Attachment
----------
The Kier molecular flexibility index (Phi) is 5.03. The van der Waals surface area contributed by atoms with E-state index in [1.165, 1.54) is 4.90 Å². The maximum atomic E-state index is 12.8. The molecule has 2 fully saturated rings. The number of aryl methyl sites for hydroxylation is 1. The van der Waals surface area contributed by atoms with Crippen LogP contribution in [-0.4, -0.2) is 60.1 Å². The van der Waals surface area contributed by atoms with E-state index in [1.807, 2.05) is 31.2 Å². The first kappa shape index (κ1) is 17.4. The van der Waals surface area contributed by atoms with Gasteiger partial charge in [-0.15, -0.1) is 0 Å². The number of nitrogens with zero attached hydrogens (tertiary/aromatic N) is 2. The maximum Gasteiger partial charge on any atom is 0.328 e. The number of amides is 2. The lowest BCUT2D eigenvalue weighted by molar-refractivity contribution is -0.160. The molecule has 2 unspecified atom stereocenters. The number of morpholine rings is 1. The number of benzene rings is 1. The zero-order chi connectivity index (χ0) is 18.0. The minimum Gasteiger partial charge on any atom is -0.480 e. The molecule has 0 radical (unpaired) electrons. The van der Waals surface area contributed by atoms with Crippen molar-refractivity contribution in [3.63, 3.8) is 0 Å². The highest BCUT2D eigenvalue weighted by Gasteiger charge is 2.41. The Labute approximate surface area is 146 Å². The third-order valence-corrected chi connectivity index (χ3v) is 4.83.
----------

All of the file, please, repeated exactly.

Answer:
The Kier molecular flexibility index (Phi) is 5.03. The van der Waals surface area contributed by atoms with E-state index in [1.165, 1.54) is 4.90 Å². The maximum atomic E-state index is 12.8. The molecule has 2 fully saturated rings. The number of aryl methyl sites for hydroxylation is 1. The van der Waals surface area contributed by atoms with Crippen LogP contribution in [-0.4, -0.2) is 60.1 Å². The van der Waals surface area contributed by atoms with E-state index in [1.807, 2.05) is 31.2 Å². The first kappa shape index (κ1) is 17.4. The van der Waals surface area contributed by atoms with Gasteiger partial charge in [-0.15, -0.1) is 0 Å². The number of nitrogens with zero attached hydrogens (tertiary/aromatic N) is 2. The maximum Gasteiger partial charge on any atom is 0.328 e. The number of amides is 2. The lowest BCUT2D eigenvalue weighted by molar-refractivity contribution is -0.160. The molecule has 2 unspecified atom stereocenters. The number of morpholine rings is 1. The number of benzene rings is 1. The zero-order chi connectivity index (χ0) is 18.0. The minimum Gasteiger partial charge on any atom is -0.480 e. The molecule has 0 radical (unpaired) electrons. The van der Waals surface area contributed by atoms with Crippen molar-refractivity contribution in [3.63, 3.8) is 0 Å². The highest BCUT2D eigenvalue weighted by Gasteiger charge is 2.41. The Labute approximate surface area is 146 Å². The third-order valence-corrected chi connectivity index (χ3v) is 4.83.